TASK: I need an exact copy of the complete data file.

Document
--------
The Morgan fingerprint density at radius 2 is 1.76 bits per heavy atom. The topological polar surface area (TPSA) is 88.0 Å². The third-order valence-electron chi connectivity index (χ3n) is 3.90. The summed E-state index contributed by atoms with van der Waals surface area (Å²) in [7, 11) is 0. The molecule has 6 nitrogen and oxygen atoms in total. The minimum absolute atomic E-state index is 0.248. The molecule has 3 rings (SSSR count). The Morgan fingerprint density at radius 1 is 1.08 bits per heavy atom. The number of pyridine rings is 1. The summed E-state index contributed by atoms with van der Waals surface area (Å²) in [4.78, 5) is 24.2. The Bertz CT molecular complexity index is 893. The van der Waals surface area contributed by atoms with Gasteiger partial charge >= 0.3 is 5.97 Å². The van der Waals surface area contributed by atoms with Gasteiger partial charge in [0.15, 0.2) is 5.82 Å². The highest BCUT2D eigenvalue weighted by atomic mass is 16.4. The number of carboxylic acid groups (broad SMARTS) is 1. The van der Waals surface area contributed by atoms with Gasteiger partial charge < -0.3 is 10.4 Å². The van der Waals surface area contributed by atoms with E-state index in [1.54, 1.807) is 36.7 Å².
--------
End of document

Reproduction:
The Morgan fingerprint density at radius 2 is 1.76 bits per heavy atom. The topological polar surface area (TPSA) is 88.0 Å². The third-order valence-electron chi connectivity index (χ3n) is 3.90. The summed E-state index contributed by atoms with van der Waals surface area (Å²) in [7, 11) is 0. The molecule has 6 nitrogen and oxygen atoms in total. The minimum absolute atomic E-state index is 0.248. The molecule has 3 rings (SSSR count). The Morgan fingerprint density at radius 1 is 1.08 bits per heavy atom. The number of pyridine rings is 1. The summed E-state index contributed by atoms with van der Waals surface area (Å²) in [4.78, 5) is 24.2. The Bertz CT molecular complexity index is 893. The van der Waals surface area contributed by atoms with Gasteiger partial charge >= 0.3 is 5.97 Å². The van der Waals surface area contributed by atoms with Gasteiger partial charge in [0.15, 0.2) is 5.82 Å². The highest BCUT2D eigenvalue weighted by atomic mass is 16.4. The number of carboxylic acid groups (broad SMARTS) is 1. The van der Waals surface area contributed by atoms with Gasteiger partial charge < -0.3 is 10.4 Å². The van der Waals surface area contributed by atoms with E-state index in [1.54, 1.807) is 36.7 Å².